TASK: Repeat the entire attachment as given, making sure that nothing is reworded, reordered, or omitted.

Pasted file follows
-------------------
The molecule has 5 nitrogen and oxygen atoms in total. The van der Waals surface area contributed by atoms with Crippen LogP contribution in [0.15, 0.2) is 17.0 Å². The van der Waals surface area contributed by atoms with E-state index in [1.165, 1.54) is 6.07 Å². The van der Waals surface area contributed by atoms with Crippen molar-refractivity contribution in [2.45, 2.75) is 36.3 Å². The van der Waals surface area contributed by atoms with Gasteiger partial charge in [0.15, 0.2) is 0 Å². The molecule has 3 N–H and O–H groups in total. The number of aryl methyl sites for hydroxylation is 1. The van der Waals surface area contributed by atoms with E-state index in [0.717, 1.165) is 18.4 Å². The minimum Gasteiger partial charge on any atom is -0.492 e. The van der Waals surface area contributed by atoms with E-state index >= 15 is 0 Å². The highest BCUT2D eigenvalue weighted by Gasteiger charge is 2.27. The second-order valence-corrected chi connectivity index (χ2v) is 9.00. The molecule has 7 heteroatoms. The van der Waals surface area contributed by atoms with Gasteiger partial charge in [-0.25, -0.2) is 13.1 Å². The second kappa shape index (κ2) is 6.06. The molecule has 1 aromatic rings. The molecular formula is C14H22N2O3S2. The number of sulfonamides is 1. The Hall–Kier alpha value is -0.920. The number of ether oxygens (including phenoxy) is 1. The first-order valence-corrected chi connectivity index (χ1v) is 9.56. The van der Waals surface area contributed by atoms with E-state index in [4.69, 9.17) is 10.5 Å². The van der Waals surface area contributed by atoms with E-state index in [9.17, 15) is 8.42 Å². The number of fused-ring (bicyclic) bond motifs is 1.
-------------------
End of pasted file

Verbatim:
The molecule has 5 nitrogen and oxygen atoms in total. The van der Waals surface area contributed by atoms with Crippen LogP contribution in [0.15, 0.2) is 17.0 Å². The van der Waals surface area contributed by atoms with E-state index in [1.165, 1.54) is 6.07 Å². The van der Waals surface area contributed by atoms with Crippen molar-refractivity contribution in [2.45, 2.75) is 36.3 Å². The van der Waals surface area contributed by atoms with Gasteiger partial charge in [0.15, 0.2) is 0 Å². The molecule has 3 N–H and O–H groups in total. The number of aryl methyl sites for hydroxylation is 1. The van der Waals surface area contributed by atoms with E-state index in [0.717, 1.165) is 18.4 Å². The minimum Gasteiger partial charge on any atom is -0.492 e. The van der Waals surface area contributed by atoms with E-state index >= 15 is 0 Å². The highest BCUT2D eigenvalue weighted by Gasteiger charge is 2.27. The second-order valence-corrected chi connectivity index (χ2v) is 9.00. The molecule has 7 heteroatoms. The van der Waals surface area contributed by atoms with Gasteiger partial charge in [-0.25, -0.2) is 13.1 Å². The second kappa shape index (κ2) is 6.06. The molecule has 1 aromatic rings. The molecular formula is C14H22N2O3S2. The number of sulfonamides is 1. The Hall–Kier alpha value is -0.920. The number of ether oxygens (including phenoxy) is 1. The first-order valence-corrected chi connectivity index (χ1v) is 9.56. The van der Waals surface area contributed by atoms with E-state index in [4.69, 9.17) is 10.5 Å². The van der Waals surface area contributed by atoms with E-state index in [9.17, 15) is 8.42 Å². The number of fused-ring (bicyclic) bond motifs is 1.